All 3 AG candidates say government workers' birth dates should be public; 2 support keeping autopsy records open

All three announced candidates for state attorney general say the birth dates of government employees should be a matter of public record,
The Norman Transcript noted in an editorial today.

Republican candidates
Ryan Leonard and Scott Pruitt also said they support keeping autopsy records open. Democratic candidate Jim Priest took a neutral stance, saying he needs to study the issue.

The candidates spoke Saturday at the Oklahoma Press Association's Summer Conference.

Priest and Leonard have signed FOI Oklahoma Inc.'s Open Government Pledge. In doing so, each promised “to support at every opportunity the public policy of the State of Oklahoma that the people are vested with the inherent right to know and be fully informed about their government so that they can efficiently and intelligently exercise their inherent political power.”

Hopefully, Priest will keep that promise in mind as he studies the issue of public access to autopsy records.

This blog noted in April that the press and public have used autopsy reports elsewhere to uncover incompetency and corruption by police, medical examiners and coroners.

A state bill that would have restricted access to portions of homicide autopsy reports was pulled in May because of stiff opposition on the House floor. Among the representatives critical of the bill were Rep. Lucky Lamons, D-Tulsa, and Rep. David Dank, R-Oklahoma City. Both legislators had signed FOI Oklahoma's Open Government Pledge during their most recent campaigns.

Leonard, Priest and Pruitt are seeking to replace Democrat Drew Edmondson, who is running for governor.

In December, Edmondson issued a formal opinion that government employees' birth dates in their personnel files are presumed open unless the public body can demonstrate that the employee’s privacy outweighs the public’s interest in disclosure.

Edmondson said public bodies must decide each case individually and may not enact policies blocking access to all employee dates of birth. (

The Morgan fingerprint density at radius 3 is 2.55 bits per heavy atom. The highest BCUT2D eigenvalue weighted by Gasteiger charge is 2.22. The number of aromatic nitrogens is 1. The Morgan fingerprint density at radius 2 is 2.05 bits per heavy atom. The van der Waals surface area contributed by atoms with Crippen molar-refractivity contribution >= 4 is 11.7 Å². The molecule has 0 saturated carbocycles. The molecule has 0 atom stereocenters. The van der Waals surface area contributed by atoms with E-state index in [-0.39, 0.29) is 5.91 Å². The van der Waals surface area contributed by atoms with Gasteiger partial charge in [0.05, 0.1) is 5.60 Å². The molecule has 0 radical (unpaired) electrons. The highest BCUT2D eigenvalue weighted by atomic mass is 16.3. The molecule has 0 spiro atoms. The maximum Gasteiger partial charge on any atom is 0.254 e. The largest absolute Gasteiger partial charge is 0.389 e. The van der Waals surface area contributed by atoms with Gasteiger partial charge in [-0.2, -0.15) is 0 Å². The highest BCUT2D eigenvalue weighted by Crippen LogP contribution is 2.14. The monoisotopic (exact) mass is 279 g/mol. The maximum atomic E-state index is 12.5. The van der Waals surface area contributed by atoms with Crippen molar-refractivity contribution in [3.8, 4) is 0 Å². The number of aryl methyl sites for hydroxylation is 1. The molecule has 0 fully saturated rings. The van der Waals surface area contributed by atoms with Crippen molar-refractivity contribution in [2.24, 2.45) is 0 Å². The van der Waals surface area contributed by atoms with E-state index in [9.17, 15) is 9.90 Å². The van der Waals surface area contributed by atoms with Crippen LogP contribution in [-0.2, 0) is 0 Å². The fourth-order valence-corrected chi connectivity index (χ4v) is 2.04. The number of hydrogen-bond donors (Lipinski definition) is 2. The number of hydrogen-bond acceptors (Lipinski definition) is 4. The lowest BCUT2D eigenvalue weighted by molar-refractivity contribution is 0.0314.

2009 OK AG 33)

Sen. Debbe Leftwich, D-Oklahoma City, had requested the opinion. Legislative attempts by Leftwich and Rep. Randy Terrill, R-Moore, failed to close public access to the birth dates.

The issue is now before a court. In April, Oklahoma County Judge Bryan Dixon granted a temporary restraining order stopping the release of state workers' birth dates to The Oklahoman.

The judge also allowed
The Oklahoman to intervene as a defendant and FOI Oklahoma, Tulsa World, KWTV, KOTV, the Oklahoma Press Association and the Reporters Committee for Freedom of the Press to file briefs in support of the public's right to the information.

Dixon also granted requests by the Oklahoma State Troopers Association and the Oklahoma Department of Public Safety to join with the Oklahoma Public Employees Association in seeking the order against the state Office of Personnel Management.

CJ-2010-2623, Oklahoma Public Employees Association v. Oklahoma Office of Personnel Management)

The next scheduled court date is Friday.

Joey Senat, Ph.D.
Associate Professor
OSU School of Journalism
The opinions expressed in this blog are those of the commentators and do not necessarily represent the position of FOI Oklahoma Inc., its staff, or its board of directors. Differing interpretations of open government law and policy are welcome.